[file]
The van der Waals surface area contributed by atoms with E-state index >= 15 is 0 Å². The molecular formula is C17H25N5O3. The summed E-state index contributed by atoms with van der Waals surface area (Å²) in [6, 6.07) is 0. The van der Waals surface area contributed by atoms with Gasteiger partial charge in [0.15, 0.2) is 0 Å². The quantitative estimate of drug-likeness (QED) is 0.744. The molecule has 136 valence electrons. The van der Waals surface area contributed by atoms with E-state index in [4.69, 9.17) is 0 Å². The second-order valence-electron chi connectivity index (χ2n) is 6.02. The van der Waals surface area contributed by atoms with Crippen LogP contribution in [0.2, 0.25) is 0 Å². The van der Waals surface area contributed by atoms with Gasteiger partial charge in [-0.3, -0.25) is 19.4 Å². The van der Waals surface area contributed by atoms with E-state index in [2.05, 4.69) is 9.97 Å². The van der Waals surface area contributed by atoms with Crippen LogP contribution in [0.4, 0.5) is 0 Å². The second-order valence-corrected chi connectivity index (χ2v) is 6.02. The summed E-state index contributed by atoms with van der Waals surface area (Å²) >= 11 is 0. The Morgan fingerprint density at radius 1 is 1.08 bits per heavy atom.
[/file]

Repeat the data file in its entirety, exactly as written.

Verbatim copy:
The van der Waals surface area contributed by atoms with E-state index >= 15 is 0 Å². The molecular formula is C17H25N5O3. The summed E-state index contributed by atoms with van der Waals surface area (Å²) in [6, 6.07) is 0. The van der Waals surface area contributed by atoms with Gasteiger partial charge in [0.15, 0.2) is 0 Å². The quantitative estimate of drug-likeness (QED) is 0.744. The molecule has 136 valence electrons. The van der Waals surface area contributed by atoms with E-state index in [4.69, 9.17) is 0 Å². The second-order valence-electron chi connectivity index (χ2n) is 6.02. The van der Waals surface area contributed by atoms with Crippen LogP contribution in [0.2, 0.25) is 0 Å². The van der Waals surface area contributed by atoms with Gasteiger partial charge in [-0.3, -0.25) is 19.4 Å². The van der Waals surface area contributed by atoms with E-state index in [2.05, 4.69) is 9.97 Å². The van der Waals surface area contributed by atoms with Crippen LogP contribution in [0.4, 0.5) is 0 Å². The second-order valence-corrected chi connectivity index (χ2v) is 6.02. The summed E-state index contributed by atoms with van der Waals surface area (Å²) >= 11 is 0. The Morgan fingerprint density at radius 1 is 1.08 bits per heavy atom.